Flabdablet, you may be right about some of your regex comments. I'm not great with regex. I just manage bunches of Apache servers and I know what I've found to work.
posted by lholladay at 6:51 PM on February 24, 2010


Actually, flabdablet's 7:48 answer is working. I was modifying the wrong .htaccess file. i was modifying the wordpress-generated one in the /blog directory, instead of the one in root.

*facepalm*

Thanks for spending the time on this, guys...
posted by bingo at 7:22 PM on February 24, 2010


Actually, I don't know if anyone is at all interested in this at this point, but for those who care to indulge me, the plot thickens.

We now need to redirect

/samples.htm
to
/blog/christian-howes-string-productions/samples/

So I tried to give it its own redirect rule at the end, but it doesn't seem to be effective. Open to your thoughts if you care to comment.

RewriteEngine On
RewriteCond %{REQUEST_URI} !^/blog($|/)
RewriteCond %{REQUEST_URI} !^/production/music($|/)
RewriteCond %{REQUEST_URI} !^/samples.htm$
RewriteRule (.*) http://www.example.com/blog [R=301]

RewriteRule ^/samples.htm http://www.example.com/blog/example-person-productions/samples/ [R=301]

The logic is:

1. Any request that starts with /blog should stay as is.
2. Any request that doesn't start with /blog should be rediredted to /blog
2a. except requests to the /production/music/directory which should stay as they are.
2b. except requests for /samples, which should be redirected to /blog/example-person-productions/samples/

Sorry that this keeps dragging on. I think that after this is solved, we will really have everything we need. Much gratitude to anyone willing to comment further.
posted by bingo at 12:25 AM on February 25, 2010


Curious. I have tested the ruleset below on one of my servers, and it works correctly:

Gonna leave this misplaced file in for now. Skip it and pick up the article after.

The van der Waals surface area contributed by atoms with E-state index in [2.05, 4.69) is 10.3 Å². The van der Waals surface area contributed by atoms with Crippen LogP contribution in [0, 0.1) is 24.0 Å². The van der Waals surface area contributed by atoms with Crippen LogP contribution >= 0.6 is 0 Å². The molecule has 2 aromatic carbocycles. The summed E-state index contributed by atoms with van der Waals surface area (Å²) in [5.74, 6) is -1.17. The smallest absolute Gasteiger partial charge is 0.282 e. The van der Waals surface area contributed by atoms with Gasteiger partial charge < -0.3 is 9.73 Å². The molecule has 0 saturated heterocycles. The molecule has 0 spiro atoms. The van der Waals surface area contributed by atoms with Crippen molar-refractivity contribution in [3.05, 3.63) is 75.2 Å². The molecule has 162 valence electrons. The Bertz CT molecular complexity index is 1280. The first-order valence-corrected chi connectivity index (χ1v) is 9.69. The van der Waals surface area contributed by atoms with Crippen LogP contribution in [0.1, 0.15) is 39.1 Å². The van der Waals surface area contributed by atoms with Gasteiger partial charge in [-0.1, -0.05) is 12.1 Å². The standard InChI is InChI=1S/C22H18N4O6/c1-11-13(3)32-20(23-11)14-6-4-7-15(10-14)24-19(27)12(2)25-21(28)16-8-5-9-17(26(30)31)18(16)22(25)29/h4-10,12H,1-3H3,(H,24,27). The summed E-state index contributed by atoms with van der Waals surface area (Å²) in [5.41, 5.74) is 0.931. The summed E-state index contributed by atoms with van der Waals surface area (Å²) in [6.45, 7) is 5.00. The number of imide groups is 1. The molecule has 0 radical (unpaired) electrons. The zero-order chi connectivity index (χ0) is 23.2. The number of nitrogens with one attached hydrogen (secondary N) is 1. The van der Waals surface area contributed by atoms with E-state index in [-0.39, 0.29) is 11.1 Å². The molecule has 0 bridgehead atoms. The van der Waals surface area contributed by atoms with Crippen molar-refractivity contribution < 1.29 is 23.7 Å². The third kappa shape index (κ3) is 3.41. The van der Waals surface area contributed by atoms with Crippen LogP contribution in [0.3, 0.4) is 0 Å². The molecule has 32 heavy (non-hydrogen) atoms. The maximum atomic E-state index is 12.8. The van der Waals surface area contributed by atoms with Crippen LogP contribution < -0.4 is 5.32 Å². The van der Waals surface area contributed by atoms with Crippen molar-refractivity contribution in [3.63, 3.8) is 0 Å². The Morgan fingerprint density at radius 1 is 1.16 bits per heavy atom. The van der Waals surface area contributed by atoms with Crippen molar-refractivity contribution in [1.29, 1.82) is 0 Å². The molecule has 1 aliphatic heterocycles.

RewriteCond %{REQUEST_URI} !^/blog(.*)$
RewriteCond %{REQUEST_URI} !^/production/music(.*)$
RewriteCond %{REQUEST_URI} !^/samples.htm$
RewriteRule (.*) http://www.example.com/blog [R=301]

RewriteRule ^/samples.htm http://www.example.com/blog/example-person-productions/samples/ [R=301]

Sometimes the order of the rules can mess you up, so you might try putting that final RewriteRule on the top, like this:

RewriteRule ^/samples.htm http://www.example.com/blog/example-person-productions/samples/ [R=301]

RewriteCond %{REQUEST_URI} !^/blog(.*)$
RewriteCond %{REQUEST_URI} !^/production/music(.*)$
RewriteCond %{REQUEST_URI} !^/samples.htm$
RewriteRule (.*) http://www.example.com/blog [R=301]

I tested both ways and they both worked. Let me know what behavior is happening if neither of these works for you.
posted by lholladay at 9:59 AM on February 25, 2010


Thanks, lholladay. I had to take the redirect down temporarily in order to allow some editors to access the old site, so I haven't had a chance to implement your suggestion yet. I will comment here as soon as I do.
posted by bingo at 8:37 PM on February 26, 2010


I'm finding that this:

RewriteEngine On
RewriteRule ^/samples.htm http://www.example.com/blog/example-person-productions/samples/ [R=301]

Does not work, even if there is nothing else in the file.

Maybe I'm doing something wrong, but I've been going over it pretty carefully.
posted by bingo at 7:11 PM on March 9, 2010


Okay. With the help of a friend, I got it to work.

The solution was to take lholladay's last suggestion, but to use ^samples.htm instead of ^/samples.

My friend commented: "I think the / is implicit so the rewrite rule doesn't include that as part of the match."

Thanks very much to everyone who helped. This has been quite the redirect adventure.
posted by bingo at 8:23 PM on March 9, 2010